Douglas Kenyon is the publisher of Atlantis Rising, a magazine devoted to “alternative news”, i.e. such batshit crazy pseudoscience, conspiracies and new age woo that it may ultimately compete with educateyourself.org. Its website is here. The name of the magazine is presumably taken from one of its specialties, atlantology. For instance, here you can see one of the magazine’s regular contributors, Frank Joseph, discuss “the beasts of Atlantis;” according to Joseph “Plato spoke of them, but what can they tell us about the lost civilization?” Nothing, of course, but you can imagine Joseph arriving at a different answer. Harry Sivertsen, on the other hand, suggests that we should rather look for Atlantis in the stars.
As expected, another focus area of Atlantis Rising is astrology. Here, for instance, Julie (Judy?) Loar discusses whether your “Sun sign” can change, and what is at stake in the discussion (again, nothing, of course, though, again, Loar reaches a rather different answer), and here she discusses what Ceres can tell us about immortality.
Then of course, there are the “out of place artifacts”, such as the Abydos helicopter, which Joseph Robert Jochmans discusses here, and the Baghdad battery, which is discussed here (and if you want evidence for time travel? Jochmans presents none here, though he would not agree with that description of what he is doing). Surely ordinary science cannot explain these things! And for “ET presence”, Arlan Andrews has a very, uh, psychologically interesting article, “Aliens and Indians”, here. Meanwhile, David Childress discusses Underwater bases and alien presence with evidence straight out of The Abyss, and for a real clincher, see the legendary Zecharia Sitchin discuss the alien-Vatican connection here.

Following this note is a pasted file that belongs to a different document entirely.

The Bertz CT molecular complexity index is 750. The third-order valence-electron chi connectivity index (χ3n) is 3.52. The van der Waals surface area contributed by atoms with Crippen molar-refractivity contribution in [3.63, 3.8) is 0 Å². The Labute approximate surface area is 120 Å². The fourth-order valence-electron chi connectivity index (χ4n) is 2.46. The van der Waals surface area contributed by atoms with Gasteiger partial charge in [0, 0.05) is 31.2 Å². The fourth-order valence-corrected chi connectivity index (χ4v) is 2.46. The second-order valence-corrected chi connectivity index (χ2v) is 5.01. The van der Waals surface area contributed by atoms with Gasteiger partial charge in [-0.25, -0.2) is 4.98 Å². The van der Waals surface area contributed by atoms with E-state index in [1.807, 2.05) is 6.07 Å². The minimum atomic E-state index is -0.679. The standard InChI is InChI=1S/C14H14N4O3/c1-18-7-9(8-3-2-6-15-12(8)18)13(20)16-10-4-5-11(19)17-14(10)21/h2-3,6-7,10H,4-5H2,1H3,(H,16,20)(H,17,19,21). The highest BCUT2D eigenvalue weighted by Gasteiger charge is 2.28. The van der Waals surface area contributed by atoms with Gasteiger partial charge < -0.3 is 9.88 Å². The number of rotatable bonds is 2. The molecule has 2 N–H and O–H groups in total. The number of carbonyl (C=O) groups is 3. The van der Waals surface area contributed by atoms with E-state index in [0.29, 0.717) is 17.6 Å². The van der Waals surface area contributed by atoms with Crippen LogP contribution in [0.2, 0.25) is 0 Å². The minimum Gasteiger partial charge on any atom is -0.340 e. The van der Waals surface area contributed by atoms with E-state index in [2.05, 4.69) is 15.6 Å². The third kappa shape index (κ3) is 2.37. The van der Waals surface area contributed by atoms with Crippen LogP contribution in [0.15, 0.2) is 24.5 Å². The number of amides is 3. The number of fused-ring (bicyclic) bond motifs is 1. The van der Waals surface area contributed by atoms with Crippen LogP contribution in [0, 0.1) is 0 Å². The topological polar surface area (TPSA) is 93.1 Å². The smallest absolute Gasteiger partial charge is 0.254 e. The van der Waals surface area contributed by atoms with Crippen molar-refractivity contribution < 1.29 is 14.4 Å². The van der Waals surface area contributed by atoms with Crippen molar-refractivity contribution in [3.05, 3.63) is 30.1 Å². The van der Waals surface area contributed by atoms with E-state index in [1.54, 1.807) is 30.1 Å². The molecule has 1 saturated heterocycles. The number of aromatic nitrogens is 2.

The star reporters for the magazine are some rather familiar characters, namely Michael Cremo and Jeane Manning, who seem to be willing discuss everything from 2012 doomsday prospects (here) to cold fusion (here), where “discussing” means “presenting some possibilities and choosing the craziest and most far-fetched one.” It is all about wishful thinking as a guide to one’s view of reality, and these people seem to have some fascinatingly crazy wishes.
Diagnosis: If science and reality do not give you the evidence you want, some people respond by inventing their own science that follows its own methodological rules. And suddenly the results they had hoped for would come rolling out. Isn’t it fascinating? On the more serious side, Atlantis Rising seriously contributes to the current popularity of pseudo-science, and their negative influence should not be completely written off.